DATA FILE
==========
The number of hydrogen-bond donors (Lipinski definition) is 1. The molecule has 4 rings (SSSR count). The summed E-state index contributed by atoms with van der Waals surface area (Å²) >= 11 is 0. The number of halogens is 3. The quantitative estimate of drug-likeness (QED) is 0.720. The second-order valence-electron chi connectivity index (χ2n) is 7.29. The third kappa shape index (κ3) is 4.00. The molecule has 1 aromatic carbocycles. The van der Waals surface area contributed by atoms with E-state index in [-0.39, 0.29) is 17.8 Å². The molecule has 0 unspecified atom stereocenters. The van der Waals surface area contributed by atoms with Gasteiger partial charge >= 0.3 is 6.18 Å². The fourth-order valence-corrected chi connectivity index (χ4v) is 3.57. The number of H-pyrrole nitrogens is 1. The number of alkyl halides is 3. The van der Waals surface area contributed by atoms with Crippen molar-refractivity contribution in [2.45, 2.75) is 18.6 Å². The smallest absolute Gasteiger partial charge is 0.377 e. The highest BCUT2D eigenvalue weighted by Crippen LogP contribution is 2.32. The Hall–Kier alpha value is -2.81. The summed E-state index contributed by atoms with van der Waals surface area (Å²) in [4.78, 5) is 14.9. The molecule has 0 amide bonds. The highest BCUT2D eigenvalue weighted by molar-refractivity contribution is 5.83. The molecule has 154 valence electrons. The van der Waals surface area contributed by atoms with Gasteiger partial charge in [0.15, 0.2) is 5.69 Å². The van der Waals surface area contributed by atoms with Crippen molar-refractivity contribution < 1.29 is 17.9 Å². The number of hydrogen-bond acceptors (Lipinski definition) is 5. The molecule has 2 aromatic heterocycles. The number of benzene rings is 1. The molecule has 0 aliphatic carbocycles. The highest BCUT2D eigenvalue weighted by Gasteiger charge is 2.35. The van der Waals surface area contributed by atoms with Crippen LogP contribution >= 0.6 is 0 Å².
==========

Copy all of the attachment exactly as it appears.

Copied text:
The number of hydrogen-bond donors (Lipinski definition) is 1. The molecule has 4 rings (SSSR count). The summed E-state index contributed by atoms with van der Waals surface area (Å²) >= 11 is 0. The number of halogens is 3. The quantitative estimate of drug-likeness (QED) is 0.720. The second-order valence-electron chi connectivity index (χ2n) is 7.29. The third kappa shape index (κ3) is 4.00. The molecule has 1 aromatic carbocycles. The van der Waals surface area contributed by atoms with E-state index in [-0.39, 0.29) is 17.8 Å². The molecule has 0 unspecified atom stereocenters. The van der Waals surface area contributed by atoms with Gasteiger partial charge >= 0.3 is 6.18 Å². The fourth-order valence-corrected chi connectivity index (χ4v) is 3.57. The number of H-pyrrole nitrogens is 1. The number of alkyl halides is 3. The van der Waals surface area contributed by atoms with Crippen molar-refractivity contribution in [2.45, 2.75) is 18.6 Å². The smallest absolute Gasteiger partial charge is 0.377 e. The highest BCUT2D eigenvalue weighted by Crippen LogP contribution is 2.32. The Hall–Kier alpha value is -2.81. The summed E-state index contributed by atoms with van der Waals surface area (Å²) in [4.78, 5) is 14.9. The molecule has 0 amide bonds. The highest BCUT2D eigenvalue weighted by molar-refractivity contribution is 5.83. The molecule has 154 valence electrons. The van der Waals surface area contributed by atoms with Gasteiger partial charge in [0.15, 0.2) is 5.69 Å². The van der Waals surface area contributed by atoms with Crippen molar-refractivity contribution < 1.29 is 17.9 Å². The number of hydrogen-bond acceptors (Lipinski definition) is 5. The molecule has 2 aromatic heterocycles. The number of benzene rings is 1. The molecule has 0 aliphatic carbocycles. The highest BCUT2D eigenvalue weighted by Gasteiger charge is 2.35. The van der Waals surface area contributed by atoms with Crippen LogP contribution >= 0.6 is 0 Å².